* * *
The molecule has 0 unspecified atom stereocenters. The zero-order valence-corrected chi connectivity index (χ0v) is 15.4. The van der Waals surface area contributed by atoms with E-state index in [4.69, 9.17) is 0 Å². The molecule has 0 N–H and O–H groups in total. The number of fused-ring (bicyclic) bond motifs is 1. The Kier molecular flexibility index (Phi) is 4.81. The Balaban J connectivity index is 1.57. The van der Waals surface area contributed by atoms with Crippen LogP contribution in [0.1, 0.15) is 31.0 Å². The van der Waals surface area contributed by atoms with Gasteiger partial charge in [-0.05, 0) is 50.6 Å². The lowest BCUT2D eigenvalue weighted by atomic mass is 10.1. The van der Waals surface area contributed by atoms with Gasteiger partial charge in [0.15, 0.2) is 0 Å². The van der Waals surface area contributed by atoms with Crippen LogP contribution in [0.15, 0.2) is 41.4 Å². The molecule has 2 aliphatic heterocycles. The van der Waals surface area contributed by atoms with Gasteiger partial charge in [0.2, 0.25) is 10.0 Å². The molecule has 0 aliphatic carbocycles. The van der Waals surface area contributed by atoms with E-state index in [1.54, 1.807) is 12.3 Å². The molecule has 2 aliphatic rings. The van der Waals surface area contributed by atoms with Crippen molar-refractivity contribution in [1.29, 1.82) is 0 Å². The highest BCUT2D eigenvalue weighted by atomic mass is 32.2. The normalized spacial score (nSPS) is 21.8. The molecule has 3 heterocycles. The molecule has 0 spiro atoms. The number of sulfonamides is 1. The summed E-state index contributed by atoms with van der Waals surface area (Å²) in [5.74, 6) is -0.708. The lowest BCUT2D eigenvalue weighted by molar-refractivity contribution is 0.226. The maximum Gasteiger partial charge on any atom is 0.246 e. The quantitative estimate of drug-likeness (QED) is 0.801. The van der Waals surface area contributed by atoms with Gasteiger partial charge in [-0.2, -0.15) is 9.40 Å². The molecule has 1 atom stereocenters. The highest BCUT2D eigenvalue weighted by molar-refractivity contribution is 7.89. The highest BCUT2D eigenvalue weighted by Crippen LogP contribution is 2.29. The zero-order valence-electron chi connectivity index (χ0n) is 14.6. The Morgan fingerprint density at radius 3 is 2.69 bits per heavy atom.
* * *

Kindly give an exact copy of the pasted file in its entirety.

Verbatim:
The molecule has 0 unspecified atom stereocenters. The zero-order valence-corrected chi connectivity index (χ0v) is 15.4. The van der Waals surface area contributed by atoms with E-state index in [4.69, 9.17) is 0 Å². The molecule has 0 N–H and O–H groups in total. The number of fused-ring (bicyclic) bond motifs is 1. The Kier molecular flexibility index (Phi) is 4.81. The Balaban J connectivity index is 1.57. The van der Waals surface area contributed by atoms with Crippen LogP contribution in [0.1, 0.15) is 31.0 Å². The van der Waals surface area contributed by atoms with Gasteiger partial charge in [-0.05, 0) is 50.6 Å². The lowest BCUT2D eigenvalue weighted by atomic mass is 10.1. The van der Waals surface area contributed by atoms with Gasteiger partial charge in [0.15, 0.2) is 0 Å². The van der Waals surface area contributed by atoms with Crippen LogP contribution in [0.15, 0.2) is 41.4 Å². The molecule has 2 aliphatic heterocycles. The van der Waals surface area contributed by atoms with Gasteiger partial charge in [0.2, 0.25) is 10.0 Å². The molecule has 0 aliphatic carbocycles. The van der Waals surface area contributed by atoms with E-state index in [1.54, 1.807) is 12.3 Å². The molecule has 2 aliphatic rings. The van der Waals surface area contributed by atoms with Crippen molar-refractivity contribution in [1.29, 1.82) is 0 Å². The highest BCUT2D eigenvalue weighted by atomic mass is 32.2. The normalized spacial score (nSPS) is 21.8. The molecule has 3 heterocycles. The molecule has 0 spiro atoms. The number of sulfonamides is 1. The summed E-state index contributed by atoms with van der Waals surface area (Å²) in [5.74, 6) is -0.708. The lowest BCUT2D eigenvalue weighted by molar-refractivity contribution is 0.226. The maximum Gasteiger partial charge on any atom is 0.246 e. The quantitative estimate of drug-likeness (QED) is 0.801. The van der Waals surface area contributed by atoms with Gasteiger partial charge in [-0.2, -0.15) is 9.40 Å². The molecule has 1 atom stereocenters. The highest BCUT2D eigenvalue weighted by molar-refractivity contribution is 7.89. The highest BCUT2D eigenvalue weighted by Crippen LogP contribution is 2.29. The zero-order valence-electron chi connectivity index (χ0n) is 14.6. The Morgan fingerprint density at radius 3 is 2.69 bits per heavy atom.